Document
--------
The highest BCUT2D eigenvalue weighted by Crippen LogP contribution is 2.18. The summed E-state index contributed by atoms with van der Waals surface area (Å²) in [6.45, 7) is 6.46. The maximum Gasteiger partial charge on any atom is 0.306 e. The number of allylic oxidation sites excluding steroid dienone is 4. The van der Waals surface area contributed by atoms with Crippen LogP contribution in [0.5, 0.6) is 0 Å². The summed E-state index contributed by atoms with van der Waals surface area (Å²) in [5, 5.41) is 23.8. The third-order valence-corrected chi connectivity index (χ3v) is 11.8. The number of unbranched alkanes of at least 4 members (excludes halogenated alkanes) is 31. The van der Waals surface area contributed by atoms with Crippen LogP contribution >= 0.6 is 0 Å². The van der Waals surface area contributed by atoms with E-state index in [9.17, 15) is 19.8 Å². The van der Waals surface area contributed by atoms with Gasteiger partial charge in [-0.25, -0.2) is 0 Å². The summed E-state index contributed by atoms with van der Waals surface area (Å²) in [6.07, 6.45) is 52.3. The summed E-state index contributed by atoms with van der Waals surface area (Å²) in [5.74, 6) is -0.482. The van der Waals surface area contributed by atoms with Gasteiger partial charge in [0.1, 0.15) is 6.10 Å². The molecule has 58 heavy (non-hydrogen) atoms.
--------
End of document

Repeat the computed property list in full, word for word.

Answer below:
The highest BCUT2D eigenvalue weighted by Crippen LogP contribution is 2.18. The summed E-state index contributed by atoms with van der Waals surface area (Å²) in [6.45, 7) is 6.46. The maximum Gasteiger partial charge on any atom is 0.306 e. The number of allylic oxidation sites excluding steroid dienone is 4. The van der Waals surface area contributed by atoms with Crippen LogP contribution in [0.5, 0.6) is 0 Å². The summed E-state index contributed by atoms with van der Waals surface area (Å²) in [5, 5.41) is 23.8. The third-order valence-corrected chi connectivity index (χ3v) is 11.8. The number of unbranched alkanes of at least 4 members (excludes halogenated alkanes) is 31. The van der Waals surface area contributed by atoms with Crippen LogP contribution >= 0.6 is 0 Å². The van der Waals surface area contributed by atoms with E-state index in [9.17, 15) is 19.8 Å². The van der Waals surface area contributed by atoms with Gasteiger partial charge in [-0.25, -0.2) is 0 Å². The summed E-state index contributed by atoms with van der Waals surface area (Å²) in [6.07, 6.45) is 52.3. The summed E-state index contributed by atoms with van der Waals surface area (Å²) in [5.74, 6) is -0.482. The van der Waals surface area contributed by atoms with Gasteiger partial charge in [0.1, 0.15) is 6.10 Å². The molecule has 58 heavy (non-hydrogen) atoms.